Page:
Findings: Mapping KIWAKKUKI’s NSP experience demonstrated that even in effective partnerships, both positive and negative processes are present. It was also observed that KIWAKKUKI’s partnership breakdowns were not strictly negative, as they provided lessons that facilitated learning and improved future partnership work. KIWAKKUKI, a successful, experienced Southern organization with a grassroots base of over 6000 volunteers described a give and take of power in their NSP relationships. The success and synergy KIWAKKUKI experienced through its NSPs led to rapid growth in both its partnerships and grassroots base. The grassroots growth necessitated an increase in volunteer capacity-building that overextended the available funds for those activities. The result was that new volunteers were not trained as thoroughly as veteran volunteers and participants believed services suffered as a result. Northern partners’ mission was identified as being the key factor in determining if they would fund capacity building for grassroots volunteers. Examination of KIWAKKUKI’s relationship with grassroots volunteers tdemonstrated that the volunteers’ knowledge of local people and conditions was crucial to successful functioning within the organization. Volunteers were motivated by their desire to learn to care for family members, to reverse stigma, and to work with other women. Volunteers’ engagement was enhanced not just by work-related activities, but also by welcoming and supportive activities (sharing stories and singing together, for example). Volunteers were affected by their experience: positively, through empowerment, improving skills, and by community recognition; and negatively, by burnout, conferred stigma and in extreme cases, domestic violence. The Tanzanian context powerfully affected how and why volunteers engaged with KIWAKKUKI.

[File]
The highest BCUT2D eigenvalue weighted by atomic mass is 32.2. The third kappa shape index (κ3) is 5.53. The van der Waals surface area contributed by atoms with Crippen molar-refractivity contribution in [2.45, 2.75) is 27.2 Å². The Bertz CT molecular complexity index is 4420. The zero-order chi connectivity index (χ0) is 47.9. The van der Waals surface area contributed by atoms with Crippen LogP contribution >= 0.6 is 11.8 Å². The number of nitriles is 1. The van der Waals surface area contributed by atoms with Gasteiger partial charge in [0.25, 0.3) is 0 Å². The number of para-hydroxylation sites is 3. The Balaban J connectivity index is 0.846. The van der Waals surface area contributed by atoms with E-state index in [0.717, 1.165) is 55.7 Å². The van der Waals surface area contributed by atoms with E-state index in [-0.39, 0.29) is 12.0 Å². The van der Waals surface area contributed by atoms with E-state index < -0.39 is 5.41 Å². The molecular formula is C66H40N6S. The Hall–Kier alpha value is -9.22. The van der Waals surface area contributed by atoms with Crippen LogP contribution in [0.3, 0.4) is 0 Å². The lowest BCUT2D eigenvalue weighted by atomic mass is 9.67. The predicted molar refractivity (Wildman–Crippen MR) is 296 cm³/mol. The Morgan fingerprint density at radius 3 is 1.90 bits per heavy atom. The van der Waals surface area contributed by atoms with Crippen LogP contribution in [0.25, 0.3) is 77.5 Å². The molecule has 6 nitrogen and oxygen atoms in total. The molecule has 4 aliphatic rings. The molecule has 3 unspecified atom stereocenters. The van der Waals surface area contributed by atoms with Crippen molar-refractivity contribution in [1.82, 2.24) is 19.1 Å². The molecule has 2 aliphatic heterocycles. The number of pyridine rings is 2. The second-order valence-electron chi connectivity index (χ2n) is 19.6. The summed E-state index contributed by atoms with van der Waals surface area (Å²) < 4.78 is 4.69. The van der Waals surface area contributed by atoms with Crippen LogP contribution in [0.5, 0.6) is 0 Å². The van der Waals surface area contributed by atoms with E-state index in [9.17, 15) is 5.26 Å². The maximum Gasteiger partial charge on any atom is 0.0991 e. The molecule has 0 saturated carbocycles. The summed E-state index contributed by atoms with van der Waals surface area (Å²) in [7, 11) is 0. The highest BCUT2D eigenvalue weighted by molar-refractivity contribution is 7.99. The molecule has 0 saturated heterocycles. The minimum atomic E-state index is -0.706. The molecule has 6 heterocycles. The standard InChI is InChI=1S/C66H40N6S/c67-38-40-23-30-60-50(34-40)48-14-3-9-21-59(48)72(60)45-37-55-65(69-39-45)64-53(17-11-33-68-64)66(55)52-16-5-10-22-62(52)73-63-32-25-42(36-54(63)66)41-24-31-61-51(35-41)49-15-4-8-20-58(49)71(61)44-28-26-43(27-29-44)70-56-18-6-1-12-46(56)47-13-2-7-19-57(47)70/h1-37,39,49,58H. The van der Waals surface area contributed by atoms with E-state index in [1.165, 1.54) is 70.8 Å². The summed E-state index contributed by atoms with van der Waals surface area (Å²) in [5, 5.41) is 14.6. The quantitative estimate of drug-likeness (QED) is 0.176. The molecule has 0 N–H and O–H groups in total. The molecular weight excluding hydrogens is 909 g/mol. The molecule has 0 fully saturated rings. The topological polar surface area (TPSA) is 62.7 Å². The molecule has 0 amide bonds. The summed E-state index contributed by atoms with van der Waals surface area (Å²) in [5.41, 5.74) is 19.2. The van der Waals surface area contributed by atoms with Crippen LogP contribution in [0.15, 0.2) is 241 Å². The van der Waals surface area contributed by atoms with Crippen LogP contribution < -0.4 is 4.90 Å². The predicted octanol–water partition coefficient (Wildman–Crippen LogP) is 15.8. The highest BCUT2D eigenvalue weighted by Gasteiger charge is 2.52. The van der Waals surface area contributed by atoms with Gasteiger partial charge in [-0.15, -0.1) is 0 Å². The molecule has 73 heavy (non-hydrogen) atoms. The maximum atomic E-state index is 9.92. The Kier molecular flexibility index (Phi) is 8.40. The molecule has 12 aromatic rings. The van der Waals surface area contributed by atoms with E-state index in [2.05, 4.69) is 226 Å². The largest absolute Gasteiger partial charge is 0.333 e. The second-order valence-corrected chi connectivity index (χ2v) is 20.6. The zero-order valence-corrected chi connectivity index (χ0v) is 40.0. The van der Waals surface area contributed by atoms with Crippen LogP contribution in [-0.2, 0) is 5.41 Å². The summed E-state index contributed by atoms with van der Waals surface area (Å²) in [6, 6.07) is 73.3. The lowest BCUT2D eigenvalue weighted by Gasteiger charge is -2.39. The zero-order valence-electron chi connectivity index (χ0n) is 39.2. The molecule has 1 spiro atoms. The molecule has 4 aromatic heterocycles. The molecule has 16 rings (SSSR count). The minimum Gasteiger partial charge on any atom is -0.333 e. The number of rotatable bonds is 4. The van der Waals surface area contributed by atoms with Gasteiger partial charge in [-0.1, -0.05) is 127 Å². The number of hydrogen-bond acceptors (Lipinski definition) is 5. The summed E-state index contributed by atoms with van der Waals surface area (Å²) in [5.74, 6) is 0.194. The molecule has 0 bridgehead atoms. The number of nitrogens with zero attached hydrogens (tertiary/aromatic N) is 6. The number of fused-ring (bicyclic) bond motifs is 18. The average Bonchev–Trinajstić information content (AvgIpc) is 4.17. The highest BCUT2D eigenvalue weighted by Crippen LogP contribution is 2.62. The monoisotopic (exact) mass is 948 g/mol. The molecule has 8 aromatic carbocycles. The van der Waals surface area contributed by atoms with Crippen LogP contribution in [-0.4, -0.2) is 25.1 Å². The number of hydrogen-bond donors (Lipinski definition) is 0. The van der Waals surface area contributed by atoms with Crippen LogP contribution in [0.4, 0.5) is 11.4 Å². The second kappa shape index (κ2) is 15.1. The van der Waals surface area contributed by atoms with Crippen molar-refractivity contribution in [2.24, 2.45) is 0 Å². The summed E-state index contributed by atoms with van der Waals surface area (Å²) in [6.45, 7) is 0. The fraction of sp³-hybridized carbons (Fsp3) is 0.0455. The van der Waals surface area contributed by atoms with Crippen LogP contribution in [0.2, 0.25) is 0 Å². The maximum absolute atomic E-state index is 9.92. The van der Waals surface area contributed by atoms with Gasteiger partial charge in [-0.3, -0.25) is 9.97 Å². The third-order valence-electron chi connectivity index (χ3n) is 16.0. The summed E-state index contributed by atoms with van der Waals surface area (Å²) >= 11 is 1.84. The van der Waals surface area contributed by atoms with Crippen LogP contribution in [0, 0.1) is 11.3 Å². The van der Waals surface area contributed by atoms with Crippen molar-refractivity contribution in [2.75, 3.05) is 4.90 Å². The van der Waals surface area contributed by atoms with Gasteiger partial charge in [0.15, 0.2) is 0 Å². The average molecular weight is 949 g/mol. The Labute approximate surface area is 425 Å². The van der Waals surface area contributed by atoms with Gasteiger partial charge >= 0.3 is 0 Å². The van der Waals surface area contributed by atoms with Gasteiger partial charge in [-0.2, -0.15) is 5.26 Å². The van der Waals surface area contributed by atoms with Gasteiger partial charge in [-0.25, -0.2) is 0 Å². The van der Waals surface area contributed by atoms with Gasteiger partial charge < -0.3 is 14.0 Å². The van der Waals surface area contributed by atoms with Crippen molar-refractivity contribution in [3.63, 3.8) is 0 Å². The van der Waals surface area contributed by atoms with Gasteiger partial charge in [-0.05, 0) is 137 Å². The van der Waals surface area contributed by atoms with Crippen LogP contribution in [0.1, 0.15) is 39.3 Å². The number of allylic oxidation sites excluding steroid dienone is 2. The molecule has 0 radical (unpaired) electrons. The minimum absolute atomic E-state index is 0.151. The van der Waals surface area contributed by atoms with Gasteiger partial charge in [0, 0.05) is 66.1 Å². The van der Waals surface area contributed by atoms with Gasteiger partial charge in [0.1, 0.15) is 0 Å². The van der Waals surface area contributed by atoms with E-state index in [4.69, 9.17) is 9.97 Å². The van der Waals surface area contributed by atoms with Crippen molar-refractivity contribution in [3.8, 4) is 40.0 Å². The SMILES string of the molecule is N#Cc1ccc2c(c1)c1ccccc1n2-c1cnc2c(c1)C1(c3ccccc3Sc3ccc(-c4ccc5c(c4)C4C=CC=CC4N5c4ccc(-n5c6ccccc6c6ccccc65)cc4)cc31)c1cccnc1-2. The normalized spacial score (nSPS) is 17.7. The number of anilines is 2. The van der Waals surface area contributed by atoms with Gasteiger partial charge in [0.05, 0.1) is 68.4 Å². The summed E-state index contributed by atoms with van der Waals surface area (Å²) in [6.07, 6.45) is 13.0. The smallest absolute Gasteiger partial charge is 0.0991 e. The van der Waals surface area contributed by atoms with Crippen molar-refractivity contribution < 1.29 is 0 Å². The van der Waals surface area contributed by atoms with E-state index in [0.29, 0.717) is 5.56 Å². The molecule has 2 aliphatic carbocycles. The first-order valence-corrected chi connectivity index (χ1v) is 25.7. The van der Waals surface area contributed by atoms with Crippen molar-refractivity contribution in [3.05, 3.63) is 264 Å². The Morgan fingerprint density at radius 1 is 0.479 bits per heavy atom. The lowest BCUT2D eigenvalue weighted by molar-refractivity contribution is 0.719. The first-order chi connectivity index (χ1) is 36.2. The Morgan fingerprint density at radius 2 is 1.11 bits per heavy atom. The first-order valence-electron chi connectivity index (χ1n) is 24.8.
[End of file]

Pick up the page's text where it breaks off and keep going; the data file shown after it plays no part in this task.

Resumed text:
Conclusions: The study highlights the importance of acknowledging and reporting on both positive and negative processes to maximise learning in North-South partnerships. This is demonstrated by the new insights illuminated by this research that too much synergy can be bad (growth outpacing capacity-building) and that antagony, or negative processes, can be good by facilitating opportunities to learn from mistakes. The need for capacity-building for volunteers is crucial and would benefit from clear statements of commitment and an agreed mission within individual NSPs to support, empower and train the volunteer base, as much of the value of NSPs is derived from this community contribution. Strengthening the grassroots base not only improves the services and the cultural appropriateness of health promotion work, the findings also indicate that Southern organizations strongly founded on a large grassroots volunteer base (partner resources) can balance the power afforded to Northern partners with their large financial contributions (financial resources).